Should you buy catastrophic health insurance? – Part 1

The answer depends on who you are.

Thanks genius, real helpful advice.

But wait, before you click the “Back” button on your browser, take a moment to recognize that buying or not buying catastrophic health coverage could be one of the most important financial decisions you ever make. Ask yourself, if I were to have a heart attack, or blow out a knee playing pick-up basketball, or if I were to get in a wreck on the way to the supermarket, how would I pay for the $30,000+ in medical care needed to make me better? Would you lose your home? Your savings? Maybe have to declare bankruptcy?

Catastrophic (or “major medical”) health coverage is designed to protect you and your family’s financial future should something terrible happen. But whether you should plunk down the premium needed to buy this coverage, really does depend on who you are.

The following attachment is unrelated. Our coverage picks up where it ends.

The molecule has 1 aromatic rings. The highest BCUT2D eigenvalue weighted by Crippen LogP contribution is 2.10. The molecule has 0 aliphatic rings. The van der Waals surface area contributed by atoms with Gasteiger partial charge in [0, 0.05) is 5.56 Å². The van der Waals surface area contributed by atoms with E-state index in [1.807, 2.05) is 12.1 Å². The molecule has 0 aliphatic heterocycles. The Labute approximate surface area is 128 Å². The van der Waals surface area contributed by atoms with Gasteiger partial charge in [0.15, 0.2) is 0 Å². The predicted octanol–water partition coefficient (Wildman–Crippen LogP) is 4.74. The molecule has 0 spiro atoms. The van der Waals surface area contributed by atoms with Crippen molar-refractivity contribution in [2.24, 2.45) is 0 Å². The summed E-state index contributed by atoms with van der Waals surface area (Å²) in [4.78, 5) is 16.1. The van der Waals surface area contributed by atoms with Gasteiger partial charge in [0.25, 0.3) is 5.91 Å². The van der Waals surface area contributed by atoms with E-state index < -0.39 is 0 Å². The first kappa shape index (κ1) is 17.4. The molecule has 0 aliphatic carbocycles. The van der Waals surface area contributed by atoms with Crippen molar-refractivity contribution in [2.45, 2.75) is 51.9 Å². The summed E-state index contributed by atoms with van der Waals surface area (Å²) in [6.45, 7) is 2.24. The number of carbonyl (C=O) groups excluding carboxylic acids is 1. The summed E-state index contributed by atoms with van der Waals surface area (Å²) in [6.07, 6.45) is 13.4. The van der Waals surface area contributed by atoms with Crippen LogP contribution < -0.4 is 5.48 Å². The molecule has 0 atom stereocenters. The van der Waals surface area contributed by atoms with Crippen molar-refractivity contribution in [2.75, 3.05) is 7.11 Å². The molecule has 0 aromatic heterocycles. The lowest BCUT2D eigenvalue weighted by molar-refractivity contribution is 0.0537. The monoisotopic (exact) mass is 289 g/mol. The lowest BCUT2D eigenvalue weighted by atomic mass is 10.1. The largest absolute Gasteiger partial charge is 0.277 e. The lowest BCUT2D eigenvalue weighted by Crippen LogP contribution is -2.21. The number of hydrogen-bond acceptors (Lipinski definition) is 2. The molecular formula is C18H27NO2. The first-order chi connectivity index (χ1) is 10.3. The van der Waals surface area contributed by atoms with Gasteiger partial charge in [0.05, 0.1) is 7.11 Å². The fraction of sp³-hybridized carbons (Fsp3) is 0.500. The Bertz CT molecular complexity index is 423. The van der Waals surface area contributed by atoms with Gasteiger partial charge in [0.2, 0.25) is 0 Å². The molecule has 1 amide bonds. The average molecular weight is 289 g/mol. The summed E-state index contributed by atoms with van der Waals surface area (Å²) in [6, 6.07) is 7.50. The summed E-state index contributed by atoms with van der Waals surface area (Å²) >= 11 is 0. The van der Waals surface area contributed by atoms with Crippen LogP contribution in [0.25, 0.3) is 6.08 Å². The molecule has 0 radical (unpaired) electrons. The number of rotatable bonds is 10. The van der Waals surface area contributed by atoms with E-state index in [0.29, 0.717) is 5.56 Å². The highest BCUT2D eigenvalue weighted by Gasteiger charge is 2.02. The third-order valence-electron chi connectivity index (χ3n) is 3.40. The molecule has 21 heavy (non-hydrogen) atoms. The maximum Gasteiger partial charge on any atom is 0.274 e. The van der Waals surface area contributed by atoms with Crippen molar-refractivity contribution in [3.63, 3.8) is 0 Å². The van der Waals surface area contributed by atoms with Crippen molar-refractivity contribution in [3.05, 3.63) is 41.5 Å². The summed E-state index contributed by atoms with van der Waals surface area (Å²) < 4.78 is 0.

So who should not buy catastrophic health coverage?

At the risk of losing a few readers, I will start by identifying people who should not buy catastrophic health coverage:

First, let’s cross off people who already have health insurance through their employer or the government. If you fall into this group, congratulations! There are more than 46 million of us who do not. That’s right, the most recent estimates show that more than 46 million Americans have no health coverage whatsoever . . . none.

Second, if you have some awful preexisting condition, like cancer, HIV, diabetes, heart disease, MS, etc., forget about catastrophic health coverage. Most plans specifically exclude coverage for care relating to these preexisting conditions. Your best bet is to find a reputable insurance agent who can help identify the least costly coverage options.

Third, if you a woman planning on having a child during the next few years, catastrophic health insurance probably is not for you. Virtually all catastrophic plans exclude coverage for maternity care.

Who should buy cat strophic health coverage?

Healthy people in their 20s or between the ages of 50-65 (i.e. before Medicare kicks in) are, by far, the most common groups who buy catastrophic health coverage. Why?

Because catastrophic health plans generally have high deductibles and low monthly premiums, they appeal to people who are healthy, and don’t want to pay for coverage they don’t need, or those who are just trying to bridge the gap before they are eligible for Medicare and either can’t afford or don’t want to pay for a more expensive